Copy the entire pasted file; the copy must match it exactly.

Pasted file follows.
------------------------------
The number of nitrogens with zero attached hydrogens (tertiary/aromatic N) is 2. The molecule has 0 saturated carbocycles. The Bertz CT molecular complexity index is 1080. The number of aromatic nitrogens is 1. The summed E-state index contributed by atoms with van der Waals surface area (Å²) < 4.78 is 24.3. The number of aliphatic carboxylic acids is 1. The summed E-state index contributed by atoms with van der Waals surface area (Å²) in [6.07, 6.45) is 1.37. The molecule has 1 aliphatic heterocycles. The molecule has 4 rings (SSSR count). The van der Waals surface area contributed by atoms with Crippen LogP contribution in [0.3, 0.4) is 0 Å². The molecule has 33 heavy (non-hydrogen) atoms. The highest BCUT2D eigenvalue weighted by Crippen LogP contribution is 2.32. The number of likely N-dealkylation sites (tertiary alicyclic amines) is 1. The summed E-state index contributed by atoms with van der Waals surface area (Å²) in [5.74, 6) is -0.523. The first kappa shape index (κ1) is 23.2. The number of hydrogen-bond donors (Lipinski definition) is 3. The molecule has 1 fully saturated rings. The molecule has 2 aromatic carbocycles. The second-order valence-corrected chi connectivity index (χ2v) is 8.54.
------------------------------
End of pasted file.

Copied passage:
The number of nitrogens with zero attached hydrogens (tertiary/aromatic N) is 2. The molecule has 0 saturated carbocycles. The Bertz CT molecular complexity index is 1080. The number of aromatic nitrogens is 1. The summed E-state index contributed by atoms with van der Waals surface area (Å²) < 4.78 is 24.3. The number of aliphatic carboxylic acids is 1. The summed E-state index contributed by atoms with van der Waals surface area (Å²) in [6.07, 6.45) is 1.37. The molecule has 1 aliphatic heterocycles. The molecule has 4 rings (SSSR count). The van der Waals surface area contributed by atoms with Crippen LogP contribution in [0.3, 0.4) is 0 Å². The molecule has 33 heavy (non-hydrogen) atoms. The highest BCUT2D eigenvalue weighted by Crippen LogP contribution is 2.32. The number of likely N-dealkylation sites (tertiary alicyclic amines) is 1. The summed E-state index contributed by atoms with van der Waals surface area (Å²) in [5.74, 6) is -0.523. The first kappa shape index (κ1) is 23.2. The number of hydrogen-bond donors (Lipinski definition) is 3. The molecule has 1 fully saturated rings. The molecule has 2 aromatic carbocycles. The second-order valence-corrected chi connectivity index (χ2v) is 8.54.